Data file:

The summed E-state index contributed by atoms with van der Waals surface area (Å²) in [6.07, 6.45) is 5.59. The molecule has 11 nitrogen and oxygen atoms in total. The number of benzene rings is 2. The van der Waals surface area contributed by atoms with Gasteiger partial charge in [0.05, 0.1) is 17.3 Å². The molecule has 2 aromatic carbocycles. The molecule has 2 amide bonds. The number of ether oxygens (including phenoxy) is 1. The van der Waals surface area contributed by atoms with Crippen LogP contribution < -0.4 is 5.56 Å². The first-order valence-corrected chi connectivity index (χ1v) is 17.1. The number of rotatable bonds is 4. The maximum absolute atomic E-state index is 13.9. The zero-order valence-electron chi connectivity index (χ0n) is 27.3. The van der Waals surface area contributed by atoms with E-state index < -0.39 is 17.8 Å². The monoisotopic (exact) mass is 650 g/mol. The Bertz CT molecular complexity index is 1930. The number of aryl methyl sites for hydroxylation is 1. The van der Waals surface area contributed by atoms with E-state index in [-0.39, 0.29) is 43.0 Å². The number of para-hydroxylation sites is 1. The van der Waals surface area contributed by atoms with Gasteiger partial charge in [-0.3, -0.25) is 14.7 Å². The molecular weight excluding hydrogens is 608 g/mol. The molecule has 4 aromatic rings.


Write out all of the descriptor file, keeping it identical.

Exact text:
The summed E-state index contributed by atoms with van der Waals surface area (Å²) in [6.07, 6.45) is 5.59. The molecule has 11 nitrogen and oxygen atoms in total. The number of benzene rings is 2. The van der Waals surface area contributed by atoms with Gasteiger partial charge in [0.05, 0.1) is 17.3 Å². The molecule has 2 aromatic carbocycles. The molecule has 2 amide bonds. The number of ether oxygens (including phenoxy) is 1. The van der Waals surface area contributed by atoms with Crippen LogP contribution < -0.4 is 5.56 Å². The first-order valence-corrected chi connectivity index (χ1v) is 17.1. The number of rotatable bonds is 4. The maximum absolute atomic E-state index is 13.9. The zero-order valence-electron chi connectivity index (χ0n) is 27.3. The van der Waals surface area contributed by atoms with E-state index < -0.39 is 17.8 Å². The monoisotopic (exact) mass is 650 g/mol. The Bertz CT molecular complexity index is 1930. The number of aryl methyl sites for hydroxylation is 1. The van der Waals surface area contributed by atoms with E-state index in [-0.39, 0.29) is 43.0 Å². The number of para-hydroxylation sites is 1. The van der Waals surface area contributed by atoms with Gasteiger partial charge in [-0.3, -0.25) is 14.7 Å². The molecular weight excluding hydrogens is 608 g/mol. The molecule has 4 aromatic rings.